Wednesday, August 30, 2023

Time to reflect ? 30th August, 2023.

Back home now following a very relaxing and enjoyable time.  Indeed, looking forward to the next session !!

Sadly, set against the number of migrants on passage, I get the uncomfortable feeling that an analysis at the end of the autumn will suggest bird numbers have tumbled yet again.  Whilst I admit there is a need for more scientific evidence ( which will emerge in due course ) collective opinion does seem to reach the same sort of conclusions!   Hopefully we'll be wrong and, for instance, the several evenings of clear skies have allowed a mini exodus of common migrants which has resulted in fewer being around during ensuing days.  

At the same time I hear that quite a number of the Cuckoos that have been tagged by the BTO are already south of the Sahara, so all is not doom and gloom.  What does need to improve immeasurably is the current Government's response and initiatives to environmental matters.  The fine words and promises of yesteryear seem to have been cast upon the wind in many cases with no sincere commitments currently being offered to wildlife policies, indeed DEFRA' 's profile appears to be at its lowest ebb ever. The skewed PR afforded the latest outpourings relating to the current season's brood management figures on Hen Harrier seemingly aimed at  bolstering up the grouse shooting lobby whose future increasingly appears to be under stress and strain.  Time will tell, but it would be nice to see a slightly more independent view coming forward from  the Government's senior advisor on wildlife matters, and equally a more robust position being pursued by the RSPB given the future of grouse shooting in the uplands is increasingly being called into question!  Time will certainly tell but with a General Election being held in 2024 now is not too early to be raising expectations of what might comprise future change !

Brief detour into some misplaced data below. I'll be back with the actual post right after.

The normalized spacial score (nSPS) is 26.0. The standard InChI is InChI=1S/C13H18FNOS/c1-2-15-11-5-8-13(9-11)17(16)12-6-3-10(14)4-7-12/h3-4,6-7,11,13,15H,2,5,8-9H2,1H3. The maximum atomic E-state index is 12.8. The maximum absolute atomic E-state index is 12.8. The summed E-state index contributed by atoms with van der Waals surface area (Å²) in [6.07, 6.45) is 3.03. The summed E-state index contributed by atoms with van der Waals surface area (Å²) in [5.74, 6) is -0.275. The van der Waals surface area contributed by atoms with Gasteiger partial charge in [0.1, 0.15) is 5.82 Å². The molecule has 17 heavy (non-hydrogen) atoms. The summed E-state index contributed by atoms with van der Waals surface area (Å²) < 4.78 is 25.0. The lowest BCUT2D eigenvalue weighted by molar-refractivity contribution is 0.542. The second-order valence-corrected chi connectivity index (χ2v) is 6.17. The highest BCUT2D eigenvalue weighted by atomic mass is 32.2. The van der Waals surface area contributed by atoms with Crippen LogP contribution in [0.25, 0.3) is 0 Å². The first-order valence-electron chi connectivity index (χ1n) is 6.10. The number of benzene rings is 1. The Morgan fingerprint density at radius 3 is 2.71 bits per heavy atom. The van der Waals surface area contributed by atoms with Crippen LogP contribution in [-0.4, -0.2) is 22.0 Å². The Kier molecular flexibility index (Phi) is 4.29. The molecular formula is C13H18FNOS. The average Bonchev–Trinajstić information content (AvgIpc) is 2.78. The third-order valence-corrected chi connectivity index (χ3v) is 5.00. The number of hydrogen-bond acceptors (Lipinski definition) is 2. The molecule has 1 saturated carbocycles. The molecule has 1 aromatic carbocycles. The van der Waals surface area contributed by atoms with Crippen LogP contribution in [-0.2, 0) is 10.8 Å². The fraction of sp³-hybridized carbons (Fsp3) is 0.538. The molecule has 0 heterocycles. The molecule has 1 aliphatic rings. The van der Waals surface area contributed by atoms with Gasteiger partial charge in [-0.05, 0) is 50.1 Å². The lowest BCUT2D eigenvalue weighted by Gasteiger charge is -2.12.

Friday, August 25, 2023

Rewarding day ! 24th August,2023.

An extremely enjoyable day spent largely around or at kilnsea Wetlands and Beacon Lagoons or nearby.   A great variety of waders on offer (  Greenshank, Green Sandpiper,  Knot, Turnstone, Avocet, Ringed Plover, Ruff, Curlew Sandpiper , Dunlin, Little Stint, Bar tailed Godwit, Black tailed Godwit ) and additional goodies thrown in for good measure ( Garganey, Little Gull, ).

Later a Hobby zoomed south over our heads and gave tremendous views.

Locally the vast majority of cereal crops and oil seed rape have been harvested and some of the land even prepared for the next overwintering sowing. Some passage Wheatear and Yellow Wagtails have found the newly ploughed land attractive as have large numbers of gulls.

Wednesday, August 23, 2023

Rather routine throughout ! 22 August, 2023.

 Well, after all the excitement the winds have changed and things seem to have settled into the routine!  Whilst a look at the list of things that have been seen on any one day can be very impressive, from an individual's point of view , Spurn's recording area is very large stretching, as it does, northwards to Easington!!  That means that choices have to be made as to where you cover !  Alongside all this, dedicated observers covering sea passage or visual migration are on station for long periods of time and miss little. All put together, an individual observer looking out from Sammy's Point when something turns up at the Point way across the Bay has little chance  of connecting with it if it's on the move. But that's the excitement that surrounds birding and deciding on the "itinerary" for the day can be part of it ( or suggest your selection criteria needs revising! ).